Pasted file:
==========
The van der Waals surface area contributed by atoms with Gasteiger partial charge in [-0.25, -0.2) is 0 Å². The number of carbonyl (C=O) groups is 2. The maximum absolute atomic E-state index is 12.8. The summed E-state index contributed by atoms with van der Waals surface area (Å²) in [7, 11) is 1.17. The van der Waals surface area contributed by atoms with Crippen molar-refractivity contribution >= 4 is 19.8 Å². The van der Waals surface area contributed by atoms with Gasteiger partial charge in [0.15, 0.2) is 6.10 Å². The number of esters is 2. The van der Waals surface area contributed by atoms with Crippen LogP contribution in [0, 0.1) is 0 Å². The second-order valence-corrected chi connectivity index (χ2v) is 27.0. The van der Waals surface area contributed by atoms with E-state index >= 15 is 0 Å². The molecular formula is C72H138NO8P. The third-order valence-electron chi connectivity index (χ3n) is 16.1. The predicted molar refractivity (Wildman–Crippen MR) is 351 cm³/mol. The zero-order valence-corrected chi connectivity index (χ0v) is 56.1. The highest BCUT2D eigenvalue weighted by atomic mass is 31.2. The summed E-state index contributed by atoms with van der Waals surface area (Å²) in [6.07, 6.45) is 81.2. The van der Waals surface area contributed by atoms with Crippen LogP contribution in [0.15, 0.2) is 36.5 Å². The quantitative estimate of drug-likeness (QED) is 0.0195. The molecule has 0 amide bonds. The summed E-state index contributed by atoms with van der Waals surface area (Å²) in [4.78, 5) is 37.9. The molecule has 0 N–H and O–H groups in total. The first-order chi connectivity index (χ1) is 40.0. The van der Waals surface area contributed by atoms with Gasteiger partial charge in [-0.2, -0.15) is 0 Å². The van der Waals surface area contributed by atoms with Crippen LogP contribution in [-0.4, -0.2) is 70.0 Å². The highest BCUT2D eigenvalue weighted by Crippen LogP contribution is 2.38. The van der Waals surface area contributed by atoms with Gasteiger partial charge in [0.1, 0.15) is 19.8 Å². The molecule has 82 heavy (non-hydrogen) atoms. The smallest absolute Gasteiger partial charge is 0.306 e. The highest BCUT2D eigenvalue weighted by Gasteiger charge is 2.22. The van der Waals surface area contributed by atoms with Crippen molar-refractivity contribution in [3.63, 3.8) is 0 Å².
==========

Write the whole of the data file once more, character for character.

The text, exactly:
The van der Waals surface area contributed by atoms with Gasteiger partial charge in [-0.25, -0.2) is 0 Å². The number of carbonyl (C=O) groups is 2. The maximum absolute atomic E-state index is 12.8. The summed E-state index contributed by atoms with van der Waals surface area (Å²) in [7, 11) is 1.17. The van der Waals surface area contributed by atoms with Crippen molar-refractivity contribution >= 4 is 19.8 Å². The van der Waals surface area contributed by atoms with Gasteiger partial charge in [0.15, 0.2) is 6.10 Å². The number of esters is 2. The van der Waals surface area contributed by atoms with Crippen LogP contribution in [0, 0.1) is 0 Å². The second-order valence-corrected chi connectivity index (χ2v) is 27.0. The van der Waals surface area contributed by atoms with E-state index >= 15 is 0 Å². The molecular formula is C72H138NO8P. The third-order valence-electron chi connectivity index (χ3n) is 16.1. The predicted molar refractivity (Wildman–Crippen MR) is 351 cm³/mol. The zero-order valence-corrected chi connectivity index (χ0v) is 56.1. The highest BCUT2D eigenvalue weighted by atomic mass is 31.2. The summed E-state index contributed by atoms with van der Waals surface area (Å²) in [6.07, 6.45) is 81.2. The van der Waals surface area contributed by atoms with Crippen LogP contribution in [0.15, 0.2) is 36.5 Å². The quantitative estimate of drug-likeness (QED) is 0.0195. The molecule has 0 amide bonds. The summed E-state index contributed by atoms with van der Waals surface area (Å²) in [4.78, 5) is 37.9. The molecule has 0 N–H and O–H groups in total. The first-order chi connectivity index (χ1) is 40.0. The van der Waals surface area contributed by atoms with Gasteiger partial charge in [-0.2, -0.15) is 0 Å². The van der Waals surface area contributed by atoms with Crippen LogP contribution in [-0.4, -0.2) is 70.0 Å². The highest BCUT2D eigenvalue weighted by Crippen LogP contribution is 2.38. The van der Waals surface area contributed by atoms with Gasteiger partial charge in [0.1, 0.15) is 19.8 Å². The molecule has 82 heavy (non-hydrogen) atoms. The smallest absolute Gasteiger partial charge is 0.306 e. The highest BCUT2D eigenvalue weighted by Gasteiger charge is 2.22. The van der Waals surface area contributed by atoms with Crippen molar-refractivity contribution in [3.63, 3.8) is 0 Å².